- Leather’s exterior should be cased. This entails sponging or spraying water on the surface. Avoid soaking the leather; instead, use a small amount to moisten the surface.
- Start tooling, which could entail anything from stamping the pattern you want to cutting out the main lines of a design with a swivel knife after tracing it out with a stylus.
- Make sure your pattern’s edges are smooth. You’ll essentially burnish the piece by rubbing it after applying something like gum tragacanth or Tokonole with a canvas cloth. In addition to making the design look cleaner, this will shine up the edges.
Pros And Cons Of Leather Tooling
The main benefit of using tooling leather over other kinds of leather is that it works perfectly for carving, engraving, and tooling leather hide. Additionally, it is the best leather for embossing patterns onto the leather. Other kinds of the leather won’t give you the best results. On the other hand, edges produced by high-quality tooling leather will be sharper, clearer, and more clearly defined. Furthermore, because this kind of leather is typically vegetable-tanned, it will acquire a lovely patina over time. Additionally strong and long-lasting and capable of lasting for a long time, this kind of leather.
Vegetable tanning is a labor- and time-intensive process for making leather. Additionally, the process is costly. It also takes a lot of time and patience. Leather tooling has inconsistent results as another drawback. Its quality will vary greatly as a result of the use of hides from various animals. Simply because it comes from different animals, some might not have the same qualities as others. In addition, this kind of leather has no coating of an artificial protective substance. It is therefore susceptible to the elements.
Tips For Leather Tooling
- Take your time – Rushing is a surefire way to make mistakes you won’t be able to fix, whether you’re making a tooled leather belt for yourself or a tooled leather journal cover. Every step of the process should be planned out, and you should take breaks as needed.
- Use veg tan leather – When working with leather, it’s occasionally acceptable to use various tannages of leather to create a variety of leather goods. However, when it comes to tooling, you should only use veg tan leather because when cased, it allows for the most profound, long-lasting impressions.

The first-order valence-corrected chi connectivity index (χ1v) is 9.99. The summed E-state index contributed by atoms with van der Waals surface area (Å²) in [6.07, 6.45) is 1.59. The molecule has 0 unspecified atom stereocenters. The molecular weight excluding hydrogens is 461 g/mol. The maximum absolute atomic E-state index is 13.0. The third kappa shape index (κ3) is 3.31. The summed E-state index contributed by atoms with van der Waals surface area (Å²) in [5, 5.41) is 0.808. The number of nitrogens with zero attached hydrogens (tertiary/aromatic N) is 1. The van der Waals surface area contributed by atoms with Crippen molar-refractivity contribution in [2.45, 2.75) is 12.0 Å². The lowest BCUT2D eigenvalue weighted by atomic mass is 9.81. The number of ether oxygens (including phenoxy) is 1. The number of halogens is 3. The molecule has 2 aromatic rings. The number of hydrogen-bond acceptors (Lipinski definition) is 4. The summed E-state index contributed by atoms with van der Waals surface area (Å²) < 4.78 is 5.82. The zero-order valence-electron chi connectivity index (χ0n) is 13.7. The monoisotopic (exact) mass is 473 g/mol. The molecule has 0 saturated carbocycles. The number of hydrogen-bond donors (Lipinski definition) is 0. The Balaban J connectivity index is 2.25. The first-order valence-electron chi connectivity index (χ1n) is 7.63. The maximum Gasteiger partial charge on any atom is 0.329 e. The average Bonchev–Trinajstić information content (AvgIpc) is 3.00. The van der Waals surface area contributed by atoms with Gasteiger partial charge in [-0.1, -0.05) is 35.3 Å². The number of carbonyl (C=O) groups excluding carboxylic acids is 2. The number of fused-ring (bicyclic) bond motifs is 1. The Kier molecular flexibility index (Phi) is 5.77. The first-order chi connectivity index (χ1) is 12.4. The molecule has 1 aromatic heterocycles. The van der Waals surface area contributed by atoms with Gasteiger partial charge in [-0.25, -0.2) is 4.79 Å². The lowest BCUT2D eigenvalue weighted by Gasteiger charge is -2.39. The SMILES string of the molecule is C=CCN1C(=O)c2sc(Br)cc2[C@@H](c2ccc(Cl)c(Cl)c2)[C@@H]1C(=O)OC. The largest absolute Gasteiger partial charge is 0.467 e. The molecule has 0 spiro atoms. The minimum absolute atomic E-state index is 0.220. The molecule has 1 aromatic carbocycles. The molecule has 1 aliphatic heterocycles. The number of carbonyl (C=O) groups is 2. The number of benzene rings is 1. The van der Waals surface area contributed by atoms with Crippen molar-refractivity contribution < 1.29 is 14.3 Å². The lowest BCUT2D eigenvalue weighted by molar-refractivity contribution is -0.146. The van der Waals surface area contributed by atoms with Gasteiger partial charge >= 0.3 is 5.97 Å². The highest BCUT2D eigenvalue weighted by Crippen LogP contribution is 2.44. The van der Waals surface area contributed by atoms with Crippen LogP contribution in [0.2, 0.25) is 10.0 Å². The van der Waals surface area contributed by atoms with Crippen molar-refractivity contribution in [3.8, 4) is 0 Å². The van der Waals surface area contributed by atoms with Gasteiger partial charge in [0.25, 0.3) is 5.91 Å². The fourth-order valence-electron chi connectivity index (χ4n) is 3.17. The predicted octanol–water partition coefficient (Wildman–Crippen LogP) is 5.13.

- Parchment or wax paper can be useful for tracing designs onto the leather – It’s crucial to have one available when you’re getting ready to work with some designs and are at the tooling stage. If you can, try to avoid marking directly on the leather; instead, draw a pattern on some parchment or wax paper. After that, decorate the leather with a stylus.
How Can We Get Better At Leather Tooling?
The best way to become better at leather tooling is to practice it, just like with any other skill. Start with some less expensive vegetable tan and gradually advance to swivel knives. You can start moving to more intricate designs once you feel comfortable with some basic floral patterns.
Watching other leatherworkers work with leather is another way to improve. The quickest way to learn tips and tricks is frequently to watch other crafters create patterns and bring them to life on YouTube, which is a wealth of information. On YouTube, crafters frequently offer instructions that are worth following. Your skills will improve the more projects you complete.
Beginning with leather tooling can be intimidating and adds a new perspective to approaching leathercrafting. But choosing a straightforward project and getting started are the most crucial steps in learning leather tooling. Purchase some inexpensive leather and a swivel knife as you gain experience stamping leather to increase your skill set. Although I haven’t started leather tooling myself, I can’t wait to start my next undertaking!